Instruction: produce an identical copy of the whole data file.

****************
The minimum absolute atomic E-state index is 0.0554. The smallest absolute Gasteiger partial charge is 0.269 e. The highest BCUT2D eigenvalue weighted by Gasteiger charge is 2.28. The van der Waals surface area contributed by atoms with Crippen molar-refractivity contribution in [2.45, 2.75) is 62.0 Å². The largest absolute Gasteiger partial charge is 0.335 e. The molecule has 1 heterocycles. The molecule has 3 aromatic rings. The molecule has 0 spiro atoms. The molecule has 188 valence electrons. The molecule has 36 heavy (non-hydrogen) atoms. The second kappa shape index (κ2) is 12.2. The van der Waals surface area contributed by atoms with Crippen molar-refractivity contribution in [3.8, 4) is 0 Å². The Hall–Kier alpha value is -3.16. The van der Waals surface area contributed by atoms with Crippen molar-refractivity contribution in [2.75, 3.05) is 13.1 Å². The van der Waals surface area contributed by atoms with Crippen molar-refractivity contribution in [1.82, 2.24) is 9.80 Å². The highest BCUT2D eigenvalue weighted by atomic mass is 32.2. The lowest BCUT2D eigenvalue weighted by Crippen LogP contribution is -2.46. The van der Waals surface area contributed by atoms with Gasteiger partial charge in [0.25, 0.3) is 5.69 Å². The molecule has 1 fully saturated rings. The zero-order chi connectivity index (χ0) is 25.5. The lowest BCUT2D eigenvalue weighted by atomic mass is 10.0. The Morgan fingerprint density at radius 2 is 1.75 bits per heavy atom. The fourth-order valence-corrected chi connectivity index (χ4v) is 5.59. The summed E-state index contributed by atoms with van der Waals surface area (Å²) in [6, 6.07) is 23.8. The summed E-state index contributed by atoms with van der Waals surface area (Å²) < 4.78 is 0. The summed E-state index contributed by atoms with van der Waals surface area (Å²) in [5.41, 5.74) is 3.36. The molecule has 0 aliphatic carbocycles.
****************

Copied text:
The minimum absolute atomic E-state index is 0.0554. The smallest absolute Gasteiger partial charge is 0.269 e. The highest BCUT2D eigenvalue weighted by Gasteiger charge is 2.28. The van der Waals surface area contributed by atoms with Crippen molar-refractivity contribution in [2.45, 2.75) is 62.0 Å². The largest absolute Gasteiger partial charge is 0.335 e. The molecule has 1 heterocycles. The molecule has 3 aromatic rings. The molecule has 0 spiro atoms. The molecule has 188 valence electrons. The molecule has 36 heavy (non-hydrogen) atoms. The second kappa shape index (κ2) is 12.2. The van der Waals surface area contributed by atoms with Crippen molar-refractivity contribution in [3.8, 4) is 0 Å². The Hall–Kier alpha value is -3.16. The van der Waals surface area contributed by atoms with Crippen molar-refractivity contribution in [2.75, 3.05) is 13.1 Å². The van der Waals surface area contributed by atoms with Crippen molar-refractivity contribution in [1.82, 2.24) is 9.80 Å². The highest BCUT2D eigenvalue weighted by atomic mass is 32.2. The lowest BCUT2D eigenvalue weighted by Crippen LogP contribution is -2.46. The van der Waals surface area contributed by atoms with Gasteiger partial charge in [0.25, 0.3) is 5.69 Å². The molecule has 1 fully saturated rings. The zero-order chi connectivity index (χ0) is 25.5. The lowest BCUT2D eigenvalue weighted by atomic mass is 10.0. The Morgan fingerprint density at radius 2 is 1.75 bits per heavy atom. The fourth-order valence-corrected chi connectivity index (χ4v) is 5.59. The summed E-state index contributed by atoms with van der Waals surface area (Å²) in [6, 6.07) is 23.8. The summed E-state index contributed by atoms with van der Waals surface area (Å²) < 4.78 is 0. The summed E-state index contributed by atoms with van der Waals surface area (Å²) in [5.41, 5.74) is 3.36. The molecule has 0 aliphatic carbocycles.